We were fundraising a few years ago and were invited to present WCFMC to a high profile, Mayfair-based VC. The pitch went well and the senior partner hosting us took pages and pages of notes whilst quizzing us extensively around the inner workings of the platform. We also shared an extensive investment deck and financial model in good faith. I followed up afterwards, but heard nothing back on email or by phone, despite me chasing repeatedly. Unbeknownst to us, this investor had already agreed to fund (€5.9m) a direct WCFMC competitor who were entering the UK from Scandinavia.

The news hit the tape a few weeks later and I remember it really knocking the wind out of me. It was a real lesson in knowing who to trust and being confident enough to directly ask a potential funder whether they had any conflict in your space. We had no choice but to roll up our sleeves, with no significant investment, and out-box that competitor over the next 18 months until they packed up and went back to Scandinavia.

What would tell your younger self

I was very lucky in my previous career (financial markets), things worked out well for me, so I have no regrets there. But looking back at the beginning of our WCFMC journey, I would tell my younger self to be prepared for a lot of ups and downs and that successful businesses are not delivered overnight, they take A LOT of hard work and focus.

Your policy wish list

With regards to safeguarding competitiveness in our industry, we would like to see continued freedom of choice for UK drivers in terms of where they can repair their car in its warranty period. The existing legislation (EU Block Exemption) expires in 2023 and I do fear the UK will be even further away from any renegotiation when the Brexit process is fully calcified.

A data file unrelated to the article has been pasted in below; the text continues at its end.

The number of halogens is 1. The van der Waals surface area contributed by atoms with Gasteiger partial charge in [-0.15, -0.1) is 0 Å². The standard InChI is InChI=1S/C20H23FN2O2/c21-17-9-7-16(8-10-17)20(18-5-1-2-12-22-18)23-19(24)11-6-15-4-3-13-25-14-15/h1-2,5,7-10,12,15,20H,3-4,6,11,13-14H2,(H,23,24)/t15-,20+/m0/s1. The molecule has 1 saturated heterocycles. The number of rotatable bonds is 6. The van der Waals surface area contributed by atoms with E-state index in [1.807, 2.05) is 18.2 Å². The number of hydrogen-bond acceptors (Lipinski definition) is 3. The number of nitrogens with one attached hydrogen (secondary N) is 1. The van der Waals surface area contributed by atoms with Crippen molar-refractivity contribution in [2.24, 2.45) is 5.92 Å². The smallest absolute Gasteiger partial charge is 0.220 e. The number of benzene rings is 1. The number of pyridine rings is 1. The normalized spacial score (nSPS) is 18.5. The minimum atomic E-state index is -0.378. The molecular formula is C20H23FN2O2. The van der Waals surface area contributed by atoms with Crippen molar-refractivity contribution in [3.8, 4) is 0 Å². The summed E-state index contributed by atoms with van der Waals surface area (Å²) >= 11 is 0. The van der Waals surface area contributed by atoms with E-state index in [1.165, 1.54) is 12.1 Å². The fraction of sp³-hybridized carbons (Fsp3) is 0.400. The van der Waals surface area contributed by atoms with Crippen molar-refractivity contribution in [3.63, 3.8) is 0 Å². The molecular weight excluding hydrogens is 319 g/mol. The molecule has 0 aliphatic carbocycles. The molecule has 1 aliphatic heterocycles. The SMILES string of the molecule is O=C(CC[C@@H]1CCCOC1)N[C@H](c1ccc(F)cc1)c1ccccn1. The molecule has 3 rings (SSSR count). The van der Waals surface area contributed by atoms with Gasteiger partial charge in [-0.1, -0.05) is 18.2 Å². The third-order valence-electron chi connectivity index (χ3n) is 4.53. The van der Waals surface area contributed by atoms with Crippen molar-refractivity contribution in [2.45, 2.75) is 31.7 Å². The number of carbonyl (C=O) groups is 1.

Your biggest piece of advice to other entrepreneurs

Make sure you understand your market size, its pain points and whether there is room for your product. If the market is crowded, it will be difficult to break in. If the paint points aren’t acute enough, then the product’s ability to make a difference will be limited – I often see new products launch that are ‘nice-to-have’ but just aren’t going to revolutionise a market, therefore take up is poor and ultimately, they struggle.

Guilty pleasure

My weakness is, and has always been, cars. I currently have a 2002, low-mileage, S54 Z3M Coupe in Laguna Seca Blue – I keep in storage and it’s gone up in value since I bought it two years ago – sadly the same can’t be said for the other 12 cars I’ve owned over the last 12 years!

What would make you a better leader?

Leading by example and delivery one’s own results is fine, but only to a certain point. I think making time to carefully manage a team in an early stage business is extremely important. It’s easy to keep thinking of yourself as a start-up but then suddenly you have 35 people in the business who look to management for feedback and support. We recently carried out an extensive and formal appraisal process and it has been incredibly helpful in sharpening the mind around proper leadership.

The one app you use the most

It’s much maligned and a bit cliché but LinkedIn has been a useful tool in opening doors and facilitating introductions with some great customers and partners over the last few years. There is a lot of drivel on there, but every now and then it turns up something worthwhile!

A day in your life

Given the early-stage nature of WCFMC, it feels like I am still a few years away from having anything resembling a traditional daily routine – the only constant is that the days are usually very long! I am usually office-based with our marketing team in London, other weeks I am in the car on the way to see customers and partners all over the country often staying overnight. This industry, like so many others, is driven by relationships and regular face-to-face contact with our key customers and partners cannot be understated.

On your reading list right now

It might sound strange but I don’t tend to read a lot of leadership or entrepreneurial books as my mind would start to race and I would struggle to unwind outside of work! But one book I did fall into was Walter Isaacson’s book on Steve Jobs. The peaks and troughs of his accomplishments blew my mind and was made even more poignant given you knew the ultimate ending.

On your watch list right now

Tough one…Rocky IV and Friday Night Lights.